Thursday, June 14, 2012

Voting Along Religious Lines

There has been a lot of talk about the religious beliefs of Barack Obama and Mitt Romney in public and in private. President Obama has been labeled a ‘Muslim’ in the past by his political opponents while Romney, because of his Mormon faith that is viewed differently from other Christian sects, continues to receive negative perceptions from a section of the media, the public, and his political opponents who feel leaders in America should either be inclined to Catholicism or Evangelical Christianity. Because Barack Obama’s middle name is Hussein, there has been suspicion among voters who view Islam as an aggressive religion especially after the 911 terrorist attacks on American soil. Mitt Romney has been viewed with suspicion because he follows a religion that is a minority in a land dominated by Catholics and Evangelical Christians.

Since America’s formation as a modern sovereign state, voters have been voting along ethno-cultural and ethno-religious lines (Wright, 1973). According to Wright (1973), sabbatical and parochial laws gained significant strength in the era when the Irish and Germans were divided along catholic or Lutheran sectarian lines. This period in time corresponds to the 1850s America. For the sake of statistics and scientific research, it is extremely difficult to know the religious beliefs of the amalgamation of voters from all walks of life. Only those voters who expose their beliefs in the ballot paper may be documented for the purpose of future research. Despite the separation of church and state from politics, still, there are those voters driven by religious beliefs when choosing a candidate of choice.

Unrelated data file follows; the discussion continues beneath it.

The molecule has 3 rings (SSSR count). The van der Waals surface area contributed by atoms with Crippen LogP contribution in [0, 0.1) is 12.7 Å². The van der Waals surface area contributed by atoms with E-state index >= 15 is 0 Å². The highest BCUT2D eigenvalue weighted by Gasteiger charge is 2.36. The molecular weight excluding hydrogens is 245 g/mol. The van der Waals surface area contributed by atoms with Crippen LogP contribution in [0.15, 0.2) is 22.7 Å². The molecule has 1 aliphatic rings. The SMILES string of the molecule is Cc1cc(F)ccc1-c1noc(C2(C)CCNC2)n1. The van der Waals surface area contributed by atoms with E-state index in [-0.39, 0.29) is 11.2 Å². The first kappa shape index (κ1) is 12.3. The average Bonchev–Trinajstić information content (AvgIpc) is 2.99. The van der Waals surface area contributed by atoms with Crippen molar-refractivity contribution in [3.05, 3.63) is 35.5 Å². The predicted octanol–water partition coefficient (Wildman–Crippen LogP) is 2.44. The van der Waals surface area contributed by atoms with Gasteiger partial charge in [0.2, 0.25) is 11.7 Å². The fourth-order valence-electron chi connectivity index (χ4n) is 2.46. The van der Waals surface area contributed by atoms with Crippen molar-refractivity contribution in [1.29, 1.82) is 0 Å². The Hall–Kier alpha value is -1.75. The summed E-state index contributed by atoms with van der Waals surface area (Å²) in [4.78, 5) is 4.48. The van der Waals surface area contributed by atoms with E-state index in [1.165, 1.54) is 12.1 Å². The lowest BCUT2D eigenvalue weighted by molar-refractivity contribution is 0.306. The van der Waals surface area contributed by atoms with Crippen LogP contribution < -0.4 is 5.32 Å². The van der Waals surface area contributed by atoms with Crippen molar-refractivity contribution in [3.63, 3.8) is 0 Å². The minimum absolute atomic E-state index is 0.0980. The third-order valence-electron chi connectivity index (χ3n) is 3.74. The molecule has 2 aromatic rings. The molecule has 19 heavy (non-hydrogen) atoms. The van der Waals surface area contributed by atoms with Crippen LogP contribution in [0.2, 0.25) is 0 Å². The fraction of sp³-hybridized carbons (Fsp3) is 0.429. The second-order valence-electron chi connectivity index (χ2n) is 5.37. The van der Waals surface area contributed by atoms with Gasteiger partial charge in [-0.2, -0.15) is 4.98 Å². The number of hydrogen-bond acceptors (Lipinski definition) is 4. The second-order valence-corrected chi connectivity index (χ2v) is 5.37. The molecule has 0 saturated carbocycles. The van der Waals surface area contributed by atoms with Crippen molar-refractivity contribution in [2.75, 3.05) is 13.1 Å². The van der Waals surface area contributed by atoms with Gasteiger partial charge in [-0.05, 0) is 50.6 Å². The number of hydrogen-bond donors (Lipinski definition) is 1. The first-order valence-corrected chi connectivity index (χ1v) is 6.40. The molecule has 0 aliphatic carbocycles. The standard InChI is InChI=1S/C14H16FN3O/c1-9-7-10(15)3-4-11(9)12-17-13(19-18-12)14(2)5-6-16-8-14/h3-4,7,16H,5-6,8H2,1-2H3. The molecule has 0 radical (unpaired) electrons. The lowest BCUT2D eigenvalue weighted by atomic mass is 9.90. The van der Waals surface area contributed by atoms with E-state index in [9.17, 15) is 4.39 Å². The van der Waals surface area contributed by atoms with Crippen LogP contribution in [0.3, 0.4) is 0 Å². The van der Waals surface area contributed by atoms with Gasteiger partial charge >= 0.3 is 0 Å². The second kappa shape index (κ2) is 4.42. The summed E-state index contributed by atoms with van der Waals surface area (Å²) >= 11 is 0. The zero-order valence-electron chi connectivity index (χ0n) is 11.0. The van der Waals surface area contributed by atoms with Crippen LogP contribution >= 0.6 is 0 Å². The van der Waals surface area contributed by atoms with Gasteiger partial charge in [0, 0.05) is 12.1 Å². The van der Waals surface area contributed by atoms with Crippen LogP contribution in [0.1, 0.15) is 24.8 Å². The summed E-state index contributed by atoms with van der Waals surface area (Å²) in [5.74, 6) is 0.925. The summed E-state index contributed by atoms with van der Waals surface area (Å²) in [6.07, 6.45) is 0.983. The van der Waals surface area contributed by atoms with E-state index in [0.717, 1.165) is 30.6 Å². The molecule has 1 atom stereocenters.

It can be advantageous and as well disadvantageous for a candidate to reveal his or her religious identity during election times. It can be advantageous when the potential candidate shares the same religion with the voter and disadvantageous when candidate and voter follow different religious beliefs. Since religion is a very sensitive issue in American politics, it would be sensible to avoid exposing the religion of the candidate altogether. American is a nation founded on equal justice and freedom of religion even though Judeo-Christianity is given much preference in its guiding principles. A candidate espousing a religion other than that of the voter may end up losing many votes and many admirers. Revealing one’s religious identity to the voter is not a good idea in modern political settings. What the voter has to look for in the candidate should be his or her political ideals.


Wright, J.E. (1973). The ethnocultural model of voting: A behavioral and historical critique. Beverly Hills, CA: SAGE Publications.

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